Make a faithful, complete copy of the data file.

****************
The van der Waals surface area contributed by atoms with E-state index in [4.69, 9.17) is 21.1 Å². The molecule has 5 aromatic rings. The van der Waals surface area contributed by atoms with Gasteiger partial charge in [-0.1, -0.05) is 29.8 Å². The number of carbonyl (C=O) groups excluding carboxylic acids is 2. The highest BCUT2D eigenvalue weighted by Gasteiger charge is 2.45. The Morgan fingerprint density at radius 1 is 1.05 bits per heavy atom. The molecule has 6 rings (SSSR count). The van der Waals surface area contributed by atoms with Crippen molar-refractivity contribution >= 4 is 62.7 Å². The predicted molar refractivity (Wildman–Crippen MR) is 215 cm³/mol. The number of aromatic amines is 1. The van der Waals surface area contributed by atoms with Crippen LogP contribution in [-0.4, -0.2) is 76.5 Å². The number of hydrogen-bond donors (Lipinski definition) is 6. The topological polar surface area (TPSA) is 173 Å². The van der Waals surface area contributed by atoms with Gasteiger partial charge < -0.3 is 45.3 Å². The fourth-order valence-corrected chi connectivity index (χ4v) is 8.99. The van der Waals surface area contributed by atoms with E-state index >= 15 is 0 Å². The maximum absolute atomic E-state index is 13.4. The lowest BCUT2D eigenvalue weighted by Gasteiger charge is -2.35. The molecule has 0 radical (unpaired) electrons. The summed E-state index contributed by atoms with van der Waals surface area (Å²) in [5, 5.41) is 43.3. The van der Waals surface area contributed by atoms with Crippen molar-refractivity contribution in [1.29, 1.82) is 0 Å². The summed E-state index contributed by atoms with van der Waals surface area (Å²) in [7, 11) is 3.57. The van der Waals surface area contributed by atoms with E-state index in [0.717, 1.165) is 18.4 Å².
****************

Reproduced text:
The van der Waals surface area contributed by atoms with E-state index in [4.69, 9.17) is 21.1 Å². The molecule has 5 aromatic rings. The van der Waals surface area contributed by atoms with Gasteiger partial charge in [-0.1, -0.05) is 29.8 Å². The number of carbonyl (C=O) groups excluding carboxylic acids is 2. The highest BCUT2D eigenvalue weighted by Gasteiger charge is 2.45. The Morgan fingerprint density at radius 1 is 1.05 bits per heavy atom. The molecule has 6 rings (SSSR count). The van der Waals surface area contributed by atoms with Crippen molar-refractivity contribution >= 4 is 62.7 Å². The predicted molar refractivity (Wildman–Crippen MR) is 215 cm³/mol. The number of aromatic amines is 1. The van der Waals surface area contributed by atoms with Crippen LogP contribution in [-0.4, -0.2) is 76.5 Å². The number of hydrogen-bond donors (Lipinski definition) is 6. The topological polar surface area (TPSA) is 173 Å². The van der Waals surface area contributed by atoms with Gasteiger partial charge < -0.3 is 45.3 Å². The fourth-order valence-corrected chi connectivity index (χ4v) is 8.99. The van der Waals surface area contributed by atoms with E-state index >= 15 is 0 Å². The maximum absolute atomic E-state index is 13.4. The lowest BCUT2D eigenvalue weighted by Gasteiger charge is -2.35. The molecule has 0 radical (unpaired) electrons. The summed E-state index contributed by atoms with van der Waals surface area (Å²) in [5, 5.41) is 43.3. The van der Waals surface area contributed by atoms with Crippen molar-refractivity contribution in [1.29, 1.82) is 0 Å². The summed E-state index contributed by atoms with van der Waals surface area (Å²) in [7, 11) is 3.57. The van der Waals surface area contributed by atoms with E-state index in [0.717, 1.165) is 18.4 Å².